Have you ever heard of a “Mini Golden?” We met two this week at the doggy day care our obedience club rents Tuesday evenings for training. Never heard of a “Mini Golden?” Good, because there’s no such thing. “Greeders” are making up new dog breeds now.
We know it started a long time ago. When we were little girls, “Cock-a-Poos” were a thing. They’re not around much anymore. Good thing, because they tended to inherit all the worst genetics of both breeds; eye issues from Cocker Spaniels, epilepsy from Poodles.
Call it like it is
Later, the “doodles” came along. Doodles were originally produced by an Australian dog breeder who was asked for a “hypo-allergenic” guide dog for a blind child, or so the story goes. You can look it up yourself – he now regrets it mightily.
And it’s taken off, big time, from there. Talking to the staff at the doggy day care, more than half of their client dogs are part Poodle, mixed with any other breed you can imagine. And, of course, all of them are called something cute, because “mixed breed,” “All-American dog,” and “mutt” aren’t good for marketing.
Marketing new dog breeds
We are firm believers that every single dog deserves a good home, family, love, and the best of care. We are offended that people whose only interest is making money are producing mixed-breed dogs, marketing them brilliantly, and duping the public.
The “Mini Goldens” we met are a prime example. They were taken in by a rescue that one of the day-care staffers volunteers with. This rescue has welcomed 500 of the 1600 dogs that were taken from a puppy mill in Ohio that got shut down.
The puppies we met, four months old, are cute. Of course they are. All four month old puppies are cute. To someone who doesn’t know Golden Retrievers, they might look one. There are lots of actual, well-bred Goldens in our club. These puppies have curly hair, pointy muzzles, and long, skinny legs.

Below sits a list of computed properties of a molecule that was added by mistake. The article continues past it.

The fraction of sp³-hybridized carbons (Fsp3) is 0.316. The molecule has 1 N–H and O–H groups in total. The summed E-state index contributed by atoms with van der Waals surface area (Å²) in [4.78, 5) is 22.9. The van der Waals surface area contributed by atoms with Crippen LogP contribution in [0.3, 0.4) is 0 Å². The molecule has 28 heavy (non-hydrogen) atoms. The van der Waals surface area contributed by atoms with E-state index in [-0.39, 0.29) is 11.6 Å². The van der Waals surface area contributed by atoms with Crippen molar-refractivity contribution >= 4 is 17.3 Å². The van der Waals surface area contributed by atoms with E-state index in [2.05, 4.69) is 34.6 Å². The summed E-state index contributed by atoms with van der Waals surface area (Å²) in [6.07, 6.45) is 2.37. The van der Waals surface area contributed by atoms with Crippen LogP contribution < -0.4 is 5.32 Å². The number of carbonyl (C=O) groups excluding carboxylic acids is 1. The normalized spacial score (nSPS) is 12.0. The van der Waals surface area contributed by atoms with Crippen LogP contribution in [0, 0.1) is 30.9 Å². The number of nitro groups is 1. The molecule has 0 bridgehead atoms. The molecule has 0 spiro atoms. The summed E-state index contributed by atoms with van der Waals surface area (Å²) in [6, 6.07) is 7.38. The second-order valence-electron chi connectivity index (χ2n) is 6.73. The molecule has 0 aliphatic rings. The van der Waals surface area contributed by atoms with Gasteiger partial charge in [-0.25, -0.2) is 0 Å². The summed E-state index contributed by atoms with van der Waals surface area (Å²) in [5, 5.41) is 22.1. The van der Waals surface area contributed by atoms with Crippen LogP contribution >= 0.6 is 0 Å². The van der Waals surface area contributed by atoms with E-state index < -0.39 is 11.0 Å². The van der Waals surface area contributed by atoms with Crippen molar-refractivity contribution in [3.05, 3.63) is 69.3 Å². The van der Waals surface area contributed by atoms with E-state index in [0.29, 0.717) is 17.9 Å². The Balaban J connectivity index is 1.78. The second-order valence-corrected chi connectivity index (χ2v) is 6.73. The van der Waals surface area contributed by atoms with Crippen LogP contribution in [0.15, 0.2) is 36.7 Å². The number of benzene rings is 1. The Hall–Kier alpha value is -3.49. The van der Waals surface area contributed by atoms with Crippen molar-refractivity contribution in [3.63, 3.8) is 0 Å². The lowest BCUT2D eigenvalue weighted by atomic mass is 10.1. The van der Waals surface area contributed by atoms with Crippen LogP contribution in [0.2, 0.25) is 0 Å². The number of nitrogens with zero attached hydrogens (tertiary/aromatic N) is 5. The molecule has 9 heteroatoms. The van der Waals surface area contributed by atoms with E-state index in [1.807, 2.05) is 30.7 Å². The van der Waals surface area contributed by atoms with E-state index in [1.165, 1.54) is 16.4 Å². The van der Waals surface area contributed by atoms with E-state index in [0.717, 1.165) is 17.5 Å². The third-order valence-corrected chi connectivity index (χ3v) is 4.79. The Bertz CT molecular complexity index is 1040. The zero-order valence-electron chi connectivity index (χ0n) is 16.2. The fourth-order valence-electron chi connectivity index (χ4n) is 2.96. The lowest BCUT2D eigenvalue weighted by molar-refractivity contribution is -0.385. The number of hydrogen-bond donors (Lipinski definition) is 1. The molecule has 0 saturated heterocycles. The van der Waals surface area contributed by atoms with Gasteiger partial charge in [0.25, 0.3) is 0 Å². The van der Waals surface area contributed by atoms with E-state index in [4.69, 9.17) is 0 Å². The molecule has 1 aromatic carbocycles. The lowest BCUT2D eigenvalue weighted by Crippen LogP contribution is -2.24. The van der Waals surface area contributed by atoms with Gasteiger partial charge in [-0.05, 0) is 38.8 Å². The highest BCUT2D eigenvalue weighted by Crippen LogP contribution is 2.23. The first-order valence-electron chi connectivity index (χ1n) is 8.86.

Call it what it is
Their foster dad kept calling them “Mini Goldens.” We did our best to convince him that even using that phrase lends legitimacy to the greeder who produced them.
There’s a reason for dog breeds. Every American Kennel Club breed has a “Parent Club.” And those clubs not only decide what a “good” example of their breed looks like, they also work to research, cure, or eliminate health issues in their breed. All recommend health testing before breeding. The tests vary depending on the issues that are known in the breed.
Some clubs are better at it than others. Some even have awards for healthy dogs living long lives with equally healthy progeny.
Don’t encourage them
If you don’t care about your dog’s pedigree, or showing your dog, or any of the trappings of purebred dogdom, that’s absolutely fine. But you do want a healthy dog who’s sound physically and mentally.
Few, if any, doodle breeders do any health testing on their dogs, either before or after breeding. Their objective is to make money, as much as possible, with the least effort and expense.
In this day and age, it’s easy to find information on anything. Before handing over your hard-earned money for any dog, do a little research. If it’s a doodle, don’t fall for the alpha-numeric word salad they spout. A seventh generation mutt is still a mutt. An adorable mutt that may win your heart and be the perfect pet. But you shouldn’t pay purebred, pedigree prices for one.
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